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New species of insect discovered in China with an 8 inch wingspan

New species of insect discovered in China with an 8 inch wingspan

July 25, 2014 - * The largest aquatic insect in the world has been found in Chengdu, China * It is of the order Megaloptera and has a wingspan of 8.3 inches (21 cm) * This is larger than the previous record, which stood at 7.5 inches (19 cm) * The giant insect has huge mandibles that it uses during mating * Can be found near wet environments such as lakes but lives just a few days A newly discovered member of the Megaloptera family has been found that could be the largest aquatic insect in the world. It was found on a mountain in Chengdu, Sichuan province in China. The mysterious specimen of which little is known has a wingspan of 8.3 inches (21 centimetres). The family of Megaloptera includes about 300 species of fishflies, dobsonflies and alderflies. The name Megaloptera describes that insects have large (megal) wings (ptera) compared to their bodies


And this latest find is no exception, dwarfing other such insects of the order. According to Scientific American members of the Megaloptera family are not well known. When they are larvae they spend a lot of time out of sight in the water, only leaving when they pupate and they become adults. They can be found in or near a variety of wet environments including ponds, lakes and swamps. The huge mandibles at the front of the insect, meanwhile, are not used for eating but rather to attract females and hold them in place during mating. The species is also known for its ferocious bite, which can break human skin. Megaloptera insects typically live for only a few days as adults, so many will spend there few days of adulthood mating, producing new larvae to grow underwater. With a wingspan 8.3 inches (21 centimetres), this species breaks the previous record holder for largest aquatic insect, the South American helicopter damselfly, which has a wingspan of 7.5 inches (19 centimetres).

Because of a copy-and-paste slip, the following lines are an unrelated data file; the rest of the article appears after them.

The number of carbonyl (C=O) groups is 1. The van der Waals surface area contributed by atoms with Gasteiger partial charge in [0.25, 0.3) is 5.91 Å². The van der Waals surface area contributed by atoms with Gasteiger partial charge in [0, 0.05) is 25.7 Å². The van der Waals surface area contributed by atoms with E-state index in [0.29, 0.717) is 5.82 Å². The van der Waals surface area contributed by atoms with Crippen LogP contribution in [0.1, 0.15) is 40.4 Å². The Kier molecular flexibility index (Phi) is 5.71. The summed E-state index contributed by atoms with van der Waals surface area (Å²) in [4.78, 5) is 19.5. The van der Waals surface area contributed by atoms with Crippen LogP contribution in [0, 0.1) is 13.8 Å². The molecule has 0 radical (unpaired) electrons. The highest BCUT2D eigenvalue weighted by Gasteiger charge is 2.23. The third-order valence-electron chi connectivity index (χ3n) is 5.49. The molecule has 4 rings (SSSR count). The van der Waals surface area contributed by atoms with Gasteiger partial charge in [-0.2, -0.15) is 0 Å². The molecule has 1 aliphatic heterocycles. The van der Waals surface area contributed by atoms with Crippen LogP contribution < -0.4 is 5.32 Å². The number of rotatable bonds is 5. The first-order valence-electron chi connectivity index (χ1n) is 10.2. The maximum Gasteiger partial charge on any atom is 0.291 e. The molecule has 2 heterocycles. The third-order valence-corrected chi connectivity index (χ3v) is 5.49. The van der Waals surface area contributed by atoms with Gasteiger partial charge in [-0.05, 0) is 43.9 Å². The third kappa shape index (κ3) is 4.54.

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New species of insect found in China has wingspan of more than 8 inches

Dogs get jealous too! Canines snap, bark and push to get their owners' attention when they're playing with other pets According to Scientific American members of the Megaloptera family are not well known. When they are larvae they spend a lot of time out of sight in the water, only leaving when they pupate and they become adults.


( via dailymail.co.uk )



3 comments

  • Toxic32#

    Toxic32 wrote July 28, 2014 10:26:52 AM CEST

    I wonder what they taste like...They look nice and crunchy.

  • The57ironman#

    The57ironman wrote July 25, 2014 7:58:46 PM CEST

    embarrassing

  • properREDeye#

    properREDeye wrote July 25, 2014 4:50:03 PM CEST

    Why is it that from paragraph three onwards the content of this is advertising?
    Very disappointing that they are making it actually inside posts now.

 
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